Theories Of Imperialism, by Wolfgang J. Mommsen, translated by P.S. Falla
In the main, it is very dissatisfying to read about theories of imperialism. Part of that is due to the unfortunate vagueness of what is meant by empire. A great many of the countries that now exist are empires in the sense of being composite nations where one ethnicity has a relationship of dominance over others, but which fancy themselves as being anti-imperialist peoples (this was, for example, true of the Soviet Union and remains true of Russia and the United States). Additionally, both foes and advocates of imperialism, however it is defined, typically muddy the waters by seeking to use other terms to describe the sort of empire they want, to ignore the impolitic empires they have, or to criticize others for imperialism in extremely broad ways, including dependency and the dominance of nations by large companies that may not involve official external control. And while this book does a good job at talking about the various theories that have been advanced regarding imperialism, it does not make the study itself any more satisfying given the vagaries of what is meant by various theorists, even when it is known just how many theories of the field exist
This book is a short one at a bit less than 200 pages and it is divided into several chapters. After two prefaces, one original and one to the English edition, the author explores older theories of imperialism (1), including classic political and economic theories. This leads to a look at Marxist theories about imperialism, including later Maoist developments (2), and a provisional assessment of these various theories explored thus far (3). The author then turns his attention to more recent western interpretations of empire, including extreme nationalism, objectivist theories, and socio-economic theories, free-trade imperialism, socio-imperialist theories, and peripheral theories (4). This takes up a good bit of space, and after that the author discusses theories of neo-colonialism and under-development that have become en vogue in the last few decades (5), including state monopoly capitalism, the rule of big monopolies, underdevelopment as a by-product of imperialism, and “structural violence” leading to dependency relationships. It should be noted that the author’s efforts to understand empire have generally led him to ponder what one leftist or another has to say about imperialism, sometimes in ways that involve contemporary political disputes in areas not directly related to imperialism but often a consequence of it. The book ends with a discussion of summary and prospects (6), as well as notes, a bibliography, and an index.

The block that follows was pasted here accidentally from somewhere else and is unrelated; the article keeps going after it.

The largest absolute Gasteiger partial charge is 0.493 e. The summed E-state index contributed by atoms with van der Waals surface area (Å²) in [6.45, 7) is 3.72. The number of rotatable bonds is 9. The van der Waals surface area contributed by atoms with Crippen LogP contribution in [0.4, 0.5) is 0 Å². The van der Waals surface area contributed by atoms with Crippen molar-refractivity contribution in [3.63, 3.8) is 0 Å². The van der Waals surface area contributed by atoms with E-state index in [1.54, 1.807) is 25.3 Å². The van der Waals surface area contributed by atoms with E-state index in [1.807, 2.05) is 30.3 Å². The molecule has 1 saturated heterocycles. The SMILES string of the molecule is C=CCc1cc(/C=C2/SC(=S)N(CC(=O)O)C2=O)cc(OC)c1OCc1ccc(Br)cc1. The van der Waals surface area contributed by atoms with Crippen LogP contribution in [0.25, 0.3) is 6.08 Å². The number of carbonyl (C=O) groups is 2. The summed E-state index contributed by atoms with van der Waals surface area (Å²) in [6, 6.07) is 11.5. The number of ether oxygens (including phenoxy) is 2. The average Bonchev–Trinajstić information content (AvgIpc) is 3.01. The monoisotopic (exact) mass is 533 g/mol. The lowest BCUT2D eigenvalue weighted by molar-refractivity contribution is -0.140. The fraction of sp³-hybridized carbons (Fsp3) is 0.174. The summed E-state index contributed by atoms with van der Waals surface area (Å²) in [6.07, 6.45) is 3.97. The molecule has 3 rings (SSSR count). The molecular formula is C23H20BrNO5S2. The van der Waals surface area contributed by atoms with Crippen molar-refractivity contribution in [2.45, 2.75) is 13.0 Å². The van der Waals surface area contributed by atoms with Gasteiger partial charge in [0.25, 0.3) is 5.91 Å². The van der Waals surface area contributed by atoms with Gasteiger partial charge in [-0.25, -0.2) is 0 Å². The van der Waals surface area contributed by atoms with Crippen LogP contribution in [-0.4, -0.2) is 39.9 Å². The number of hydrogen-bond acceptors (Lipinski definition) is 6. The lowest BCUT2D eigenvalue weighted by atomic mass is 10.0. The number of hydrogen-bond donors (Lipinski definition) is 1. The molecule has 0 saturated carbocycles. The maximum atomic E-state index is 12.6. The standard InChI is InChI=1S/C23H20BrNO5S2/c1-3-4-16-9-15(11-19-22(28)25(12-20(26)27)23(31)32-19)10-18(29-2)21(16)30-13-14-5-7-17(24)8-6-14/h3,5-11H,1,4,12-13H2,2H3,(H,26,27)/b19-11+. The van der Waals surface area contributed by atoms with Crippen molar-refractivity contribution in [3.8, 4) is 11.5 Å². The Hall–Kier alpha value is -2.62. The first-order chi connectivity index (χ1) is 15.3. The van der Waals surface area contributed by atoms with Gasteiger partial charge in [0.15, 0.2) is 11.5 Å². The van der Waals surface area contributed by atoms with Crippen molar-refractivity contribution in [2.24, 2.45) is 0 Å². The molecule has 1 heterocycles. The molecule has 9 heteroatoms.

One of the more frustrating aspects of imperialism  is the complexity of dealing with what is meant, and the author does a good job at discussing the different grounds on which people ahve talked about imperialism, including a specific idea that it is a late stage of capitalism that involves the desire to profit from foreign investments rather than seek the improvement of one’s home markets through better wages and the like. My own thinking about imperialism and empire relates to power and not really to economics much at all. Complaints about neocolonialism from those who have borrowed and wasted billions of dollars and find themselves unable and unwiling to repay have never particularly appealed to me personally, as common as they may be in left-wing writings about supposed neocolonialism to this day. But inequities of power, often in ways that leftists are blind to, sometimes because they or those they support have held power, has always been of great interest to me and has informed my own thinking about empire, which is of course not to be found here in this book or in many others. As is often the case, sometimes when one wants to read something that corresponds with what is in one’s own mind, one has to sit down and write the books for oneself.
 See, for example: